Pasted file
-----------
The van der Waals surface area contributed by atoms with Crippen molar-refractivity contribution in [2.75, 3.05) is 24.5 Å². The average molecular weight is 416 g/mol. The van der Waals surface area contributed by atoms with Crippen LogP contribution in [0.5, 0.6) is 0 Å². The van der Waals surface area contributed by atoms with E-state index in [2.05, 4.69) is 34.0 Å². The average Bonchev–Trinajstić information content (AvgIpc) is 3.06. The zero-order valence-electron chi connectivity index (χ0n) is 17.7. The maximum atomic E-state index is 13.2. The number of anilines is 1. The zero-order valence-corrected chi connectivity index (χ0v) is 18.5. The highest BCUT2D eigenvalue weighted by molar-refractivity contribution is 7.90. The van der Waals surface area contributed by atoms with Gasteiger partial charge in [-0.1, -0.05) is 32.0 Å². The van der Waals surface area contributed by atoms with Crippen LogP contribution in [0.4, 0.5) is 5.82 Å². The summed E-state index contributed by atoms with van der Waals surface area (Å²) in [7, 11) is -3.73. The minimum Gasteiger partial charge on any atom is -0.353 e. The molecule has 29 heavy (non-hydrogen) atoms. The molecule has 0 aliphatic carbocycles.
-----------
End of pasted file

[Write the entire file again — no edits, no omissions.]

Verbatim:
The van der Waals surface area contributed by atoms with Crippen molar-refractivity contribution in [2.75, 3.05) is 24.5 Å². The average molecular weight is 416 g/mol. The van der Waals surface area contributed by atoms with Crippen LogP contribution in [0.5, 0.6) is 0 Å². The van der Waals surface area contributed by atoms with E-state index in [2.05, 4.69) is 34.0 Å². The average Bonchev–Trinajstić information content (AvgIpc) is 3.06. The zero-order valence-electron chi connectivity index (χ0n) is 17.7. The maximum atomic E-state index is 13.2. The number of anilines is 1. The zero-order valence-corrected chi connectivity index (χ0v) is 18.5. The highest BCUT2D eigenvalue weighted by molar-refractivity contribution is 7.90. The van der Waals surface area contributed by atoms with Gasteiger partial charge in [-0.1, -0.05) is 32.0 Å². The van der Waals surface area contributed by atoms with Crippen LogP contribution in [0.4, 0.5) is 5.82 Å². The summed E-state index contributed by atoms with van der Waals surface area (Å²) in [7, 11) is -3.73. The minimum Gasteiger partial charge on any atom is -0.353 e. The molecule has 29 heavy (non-hydrogen) atoms. The molecule has 0 aliphatic carbocycles.